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Modes of teaching: Insights of teachers from different countries

A gate and sign of "School of Nursing and Midwifery" in Lalithpur, Nepal.
A participant's view on attending a multicultural, interdisciplinary intensive course in Nepal: how do the ideas about teaching differ in Nepal and other countries, and how interconnections between social work, microbiology and nursing can change perspectives and help a patient.

I participated in the intensive courses on community development, and interaction and communication skills in Kathmandu, Nepal. Since it was my first time attending courses conducted by teachers from different countries, I gained insights from various foreign teachers. Discovering how they taught and expressed themselves, their behaviour, the responses between teachers and students, and how the teachers reacted to their students’ work were all new experiences for me.

They were polite and appreciative of students. This was a major motivation for us to participate with great enthusiasm. Since the teachers in seminar were from different countries, we also had our own cultural and geographical differences. Our ideas about teaching differed.

Their perception of Nepal was also revealed, and we got to know about them. Learning about their culture was a new experience. They were surprised by our warm hospitability and gestures, and we also learned about them to some extent. Hence, intensive courses were also points of cultural exchange.


Campus area in Lalithpur, Nepal, with modern campus buildings and masses of students in the campus area.
Campus in Nepal.

Interconnections among professions

Before attending this course, I had never actually thought about the interconnections between different professions like social work, microbiology, and nursing.

This course clearly changed my perspective, and I got to know about how these three professions can go hand-in-hand in helping a patient or a client. The course also helped us realise that we can always expect and get help from other professions during social work practice.

I learned that social work, nursing, and microbiology can come together in helping a patient or client in their difficulties. This can also increase job competence and provide employment opportunities.

Comparison of how work is done in other countries and Nepal

Throughout the course, we had both sharing sessions and discussion time. During the latter, we discussed  the different approaches to work in each other’s countries. These discussions helped my friends and me compare the differences and similarities between the working procedures, mechanisms, and systems of each other’s countries. There were many geographical and cultural differences apart from Nepal being a developing country.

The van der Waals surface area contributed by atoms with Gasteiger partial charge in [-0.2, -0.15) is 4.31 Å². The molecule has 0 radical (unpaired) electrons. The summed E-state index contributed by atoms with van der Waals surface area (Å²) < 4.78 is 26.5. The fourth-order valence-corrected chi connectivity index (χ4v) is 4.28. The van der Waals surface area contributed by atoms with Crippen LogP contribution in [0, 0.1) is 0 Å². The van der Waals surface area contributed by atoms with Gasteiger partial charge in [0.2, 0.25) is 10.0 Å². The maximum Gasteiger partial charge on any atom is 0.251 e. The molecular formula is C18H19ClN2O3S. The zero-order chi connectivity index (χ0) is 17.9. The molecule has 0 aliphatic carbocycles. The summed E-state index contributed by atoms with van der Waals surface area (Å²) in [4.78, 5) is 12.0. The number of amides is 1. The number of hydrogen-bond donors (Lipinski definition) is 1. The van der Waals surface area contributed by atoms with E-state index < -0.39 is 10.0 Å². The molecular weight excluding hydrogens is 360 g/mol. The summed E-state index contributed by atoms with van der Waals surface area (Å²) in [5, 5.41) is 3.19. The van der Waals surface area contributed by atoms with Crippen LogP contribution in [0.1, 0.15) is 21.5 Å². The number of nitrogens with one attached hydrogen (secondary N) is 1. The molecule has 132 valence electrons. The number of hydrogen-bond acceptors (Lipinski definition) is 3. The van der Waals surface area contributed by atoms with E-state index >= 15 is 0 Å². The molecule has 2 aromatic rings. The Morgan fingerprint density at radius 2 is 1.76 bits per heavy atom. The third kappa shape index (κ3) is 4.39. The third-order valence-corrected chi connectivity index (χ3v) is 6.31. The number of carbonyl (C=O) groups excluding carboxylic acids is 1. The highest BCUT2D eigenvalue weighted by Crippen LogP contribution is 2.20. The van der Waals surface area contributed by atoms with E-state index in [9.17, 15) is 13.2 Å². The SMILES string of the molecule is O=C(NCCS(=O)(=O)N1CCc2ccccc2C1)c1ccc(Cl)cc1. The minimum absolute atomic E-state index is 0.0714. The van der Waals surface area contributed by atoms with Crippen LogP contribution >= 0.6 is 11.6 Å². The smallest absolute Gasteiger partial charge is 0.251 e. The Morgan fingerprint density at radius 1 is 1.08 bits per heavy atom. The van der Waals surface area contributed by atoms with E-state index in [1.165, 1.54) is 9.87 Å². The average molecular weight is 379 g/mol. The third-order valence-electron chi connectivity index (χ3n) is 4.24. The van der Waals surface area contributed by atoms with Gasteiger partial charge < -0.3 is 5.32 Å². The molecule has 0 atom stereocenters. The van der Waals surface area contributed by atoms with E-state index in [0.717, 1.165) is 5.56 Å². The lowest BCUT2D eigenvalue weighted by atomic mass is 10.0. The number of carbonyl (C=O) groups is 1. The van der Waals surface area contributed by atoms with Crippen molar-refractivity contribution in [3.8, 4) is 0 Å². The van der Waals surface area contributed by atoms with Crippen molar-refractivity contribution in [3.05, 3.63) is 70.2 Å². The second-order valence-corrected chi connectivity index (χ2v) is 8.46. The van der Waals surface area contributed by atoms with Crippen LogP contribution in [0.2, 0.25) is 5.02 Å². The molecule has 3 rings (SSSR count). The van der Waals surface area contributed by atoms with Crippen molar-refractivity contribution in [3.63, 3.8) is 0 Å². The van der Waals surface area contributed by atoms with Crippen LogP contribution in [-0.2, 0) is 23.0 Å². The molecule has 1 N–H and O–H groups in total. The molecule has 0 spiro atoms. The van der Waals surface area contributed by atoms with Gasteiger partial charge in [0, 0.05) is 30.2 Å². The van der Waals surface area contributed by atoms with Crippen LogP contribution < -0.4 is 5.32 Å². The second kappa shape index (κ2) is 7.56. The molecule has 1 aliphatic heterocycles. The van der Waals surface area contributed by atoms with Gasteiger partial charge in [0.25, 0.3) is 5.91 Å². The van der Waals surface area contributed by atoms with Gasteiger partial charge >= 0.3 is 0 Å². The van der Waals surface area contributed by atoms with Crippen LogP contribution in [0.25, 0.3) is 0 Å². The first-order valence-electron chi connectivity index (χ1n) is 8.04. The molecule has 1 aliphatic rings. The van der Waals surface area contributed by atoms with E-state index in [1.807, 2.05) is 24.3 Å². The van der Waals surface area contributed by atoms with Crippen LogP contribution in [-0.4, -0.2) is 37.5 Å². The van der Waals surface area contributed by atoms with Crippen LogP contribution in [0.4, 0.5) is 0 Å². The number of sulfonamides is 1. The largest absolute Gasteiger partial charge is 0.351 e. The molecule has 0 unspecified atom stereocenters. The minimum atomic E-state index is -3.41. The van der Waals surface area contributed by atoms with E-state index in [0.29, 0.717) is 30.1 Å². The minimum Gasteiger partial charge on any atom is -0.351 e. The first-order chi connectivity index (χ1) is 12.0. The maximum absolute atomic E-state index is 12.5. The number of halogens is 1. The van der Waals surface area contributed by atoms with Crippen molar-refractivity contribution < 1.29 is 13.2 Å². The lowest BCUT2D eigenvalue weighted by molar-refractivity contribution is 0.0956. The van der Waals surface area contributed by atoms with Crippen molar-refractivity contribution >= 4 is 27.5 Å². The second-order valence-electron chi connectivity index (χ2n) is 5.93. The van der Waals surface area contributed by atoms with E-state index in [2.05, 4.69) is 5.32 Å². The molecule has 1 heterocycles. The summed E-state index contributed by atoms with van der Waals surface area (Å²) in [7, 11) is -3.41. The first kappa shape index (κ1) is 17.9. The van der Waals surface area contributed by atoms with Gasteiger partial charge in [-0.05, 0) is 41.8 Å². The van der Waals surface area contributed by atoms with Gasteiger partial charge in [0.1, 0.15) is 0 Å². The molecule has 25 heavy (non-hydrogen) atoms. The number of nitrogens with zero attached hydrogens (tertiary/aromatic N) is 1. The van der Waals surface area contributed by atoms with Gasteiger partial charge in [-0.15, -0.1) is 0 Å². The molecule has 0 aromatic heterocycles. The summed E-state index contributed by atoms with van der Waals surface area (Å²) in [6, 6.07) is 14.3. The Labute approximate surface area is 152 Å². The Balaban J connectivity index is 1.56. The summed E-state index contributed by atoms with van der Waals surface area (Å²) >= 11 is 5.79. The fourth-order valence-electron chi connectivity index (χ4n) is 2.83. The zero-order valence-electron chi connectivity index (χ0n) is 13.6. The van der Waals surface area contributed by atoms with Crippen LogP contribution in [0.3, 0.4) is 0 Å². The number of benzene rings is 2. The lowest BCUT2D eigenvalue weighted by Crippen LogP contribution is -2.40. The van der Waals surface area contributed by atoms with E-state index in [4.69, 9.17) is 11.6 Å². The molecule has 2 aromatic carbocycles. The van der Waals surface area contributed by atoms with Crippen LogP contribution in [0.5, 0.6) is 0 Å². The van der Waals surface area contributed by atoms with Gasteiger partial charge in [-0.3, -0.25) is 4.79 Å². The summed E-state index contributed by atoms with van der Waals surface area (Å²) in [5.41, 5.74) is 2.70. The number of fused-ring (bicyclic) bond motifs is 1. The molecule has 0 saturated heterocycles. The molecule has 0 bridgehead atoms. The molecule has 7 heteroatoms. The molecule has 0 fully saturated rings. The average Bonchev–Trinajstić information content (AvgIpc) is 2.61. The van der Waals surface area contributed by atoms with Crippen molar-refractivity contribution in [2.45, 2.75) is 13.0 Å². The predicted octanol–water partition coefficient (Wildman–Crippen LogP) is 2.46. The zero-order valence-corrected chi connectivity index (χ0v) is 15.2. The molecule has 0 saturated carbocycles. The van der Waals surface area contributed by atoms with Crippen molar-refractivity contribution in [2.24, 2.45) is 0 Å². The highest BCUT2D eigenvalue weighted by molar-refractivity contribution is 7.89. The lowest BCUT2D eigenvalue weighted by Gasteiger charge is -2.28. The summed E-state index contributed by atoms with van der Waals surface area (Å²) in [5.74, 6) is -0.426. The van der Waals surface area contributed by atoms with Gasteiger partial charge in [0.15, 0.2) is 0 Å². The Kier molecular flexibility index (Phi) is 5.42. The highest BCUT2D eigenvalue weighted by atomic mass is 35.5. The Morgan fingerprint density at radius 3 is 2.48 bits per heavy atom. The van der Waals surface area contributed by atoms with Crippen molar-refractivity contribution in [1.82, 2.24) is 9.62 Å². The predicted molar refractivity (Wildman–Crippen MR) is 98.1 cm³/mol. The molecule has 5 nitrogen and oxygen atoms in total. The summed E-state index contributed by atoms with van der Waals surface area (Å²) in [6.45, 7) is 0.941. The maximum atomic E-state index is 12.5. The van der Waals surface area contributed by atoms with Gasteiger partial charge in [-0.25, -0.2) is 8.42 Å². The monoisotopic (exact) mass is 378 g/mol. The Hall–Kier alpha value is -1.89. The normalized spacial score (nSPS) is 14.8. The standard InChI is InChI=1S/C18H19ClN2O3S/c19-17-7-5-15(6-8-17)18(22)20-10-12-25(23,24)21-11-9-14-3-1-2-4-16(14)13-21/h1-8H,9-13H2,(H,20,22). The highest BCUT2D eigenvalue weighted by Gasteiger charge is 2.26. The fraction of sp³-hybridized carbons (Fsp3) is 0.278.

The courses focused not only on the objectives of providing tools for collaborative learning, pedagogically emphasising the importance of cooperation and open interaction between teachers, students, and community members, and enhancing student-centred learning that places active and responsible students at the centre of learning and teaching activities, but they also helped us build rapport among ourselves.

Building rapport is the process of developing a connection with someone else.  Sometimes rapport happens naturally. However, rapport can also be built. We can build rapport through communication, interaction, sharing our hobbies and interests, and other things. During the seminar, I learned to build a rapport with students from another college, teachers from the same college, teachers from the Lalitpur Nursing College, and guests and participants from another country.

Suggested Improvements for the intensive courses

There is always room for improvement. Although the intensive courses were good, there was also some space for improvements:

  1. The courses were targeted at Vietnam and Nepal, but the two countries differ culturally and topographically. Had the seminar been conducted in countries with similar cultures, it would have been easier to study and make comparisons.
  2. Dividing the two course groups into Community Development and Communication and Interaction meant the Community Development group members had more people from a social work background, while those in the Communication and Interaction group had more people from a nursing background, which somehow tilted the sessions to the respective fields and weakened the multi-professional approach. This situation could be avoided by a better division of students.

Text: Ashmita Rijal, Kathmandu, Nepal